phenomenology framework used to represent either the physics or chemistry but also their

numerical traits. For instance, the reaction process between hydrogen and oxygen in reality

occurs through countless intermediate processes. However, to represent this phenomenon

with a numerical model, a distinct number of reaction steps must be selected and reaction

rates for these steps must be specified. The selection of a particular model, i.e. the number

of steps and rates, inherently specifies the chemical scales produced by the model. These









scales may or may not match those which exist in reality. If a discrepancy exists between the

computation and experimental data, the model can be altered until a good match is made.

This can increase the confidence in the ability of the model to reproduce key

phenomenological characteristics such as the chemical time scales in the case of the reaction

model. However, such alteration should be done with caution. For example, many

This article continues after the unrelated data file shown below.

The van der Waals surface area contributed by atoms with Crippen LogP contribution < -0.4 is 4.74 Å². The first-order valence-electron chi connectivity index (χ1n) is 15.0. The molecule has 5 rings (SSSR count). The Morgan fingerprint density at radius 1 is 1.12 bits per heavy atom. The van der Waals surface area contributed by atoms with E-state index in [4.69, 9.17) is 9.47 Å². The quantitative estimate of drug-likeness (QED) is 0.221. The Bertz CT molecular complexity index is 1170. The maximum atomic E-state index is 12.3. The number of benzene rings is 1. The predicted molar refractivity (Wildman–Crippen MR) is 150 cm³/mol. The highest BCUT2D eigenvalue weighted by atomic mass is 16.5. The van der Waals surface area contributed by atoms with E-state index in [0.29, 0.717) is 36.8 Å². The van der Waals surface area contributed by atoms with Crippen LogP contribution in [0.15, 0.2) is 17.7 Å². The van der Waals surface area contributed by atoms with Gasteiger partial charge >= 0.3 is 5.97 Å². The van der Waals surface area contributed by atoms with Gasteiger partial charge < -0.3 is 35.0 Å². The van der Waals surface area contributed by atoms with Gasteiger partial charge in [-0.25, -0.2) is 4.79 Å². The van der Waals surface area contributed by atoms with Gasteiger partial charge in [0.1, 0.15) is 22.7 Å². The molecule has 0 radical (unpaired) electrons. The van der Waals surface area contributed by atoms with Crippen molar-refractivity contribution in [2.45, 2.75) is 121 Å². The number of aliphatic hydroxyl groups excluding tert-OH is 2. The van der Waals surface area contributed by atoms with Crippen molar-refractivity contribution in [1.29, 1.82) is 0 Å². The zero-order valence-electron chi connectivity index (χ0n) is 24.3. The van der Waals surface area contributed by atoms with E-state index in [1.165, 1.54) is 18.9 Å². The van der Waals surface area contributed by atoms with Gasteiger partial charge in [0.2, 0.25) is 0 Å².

computations have been carried out by previous investigators for the shock-induced

combustion scenario captured by Lehr (1972). In these earlier studies, several reaction

mechanisms have been used as well as a variety of grids. In most cases, an individual study

uses a single reaction mechanism and the grid is adapted or other numerical aspects are

altered until good agreement with experimental results is achieved. The accuracy of the

computation is dependent not on a single model but the combination of all models. It is to

become clear that for this class of problems, the phenomenological and numerical aspects

must be considered in conjunction.

2.1 Reaction Mechanisms for Hydrogen and Oxygen

One of the predominate differences among the earlier computational studies into the

shock-induced combustion scenario is the representation of the chemical reactions.

Therefore, here a description of various reaction mechanisms used for hydrogen and oxygen

is provided. As detailed earlier, the chemical processes in the problems of interest have time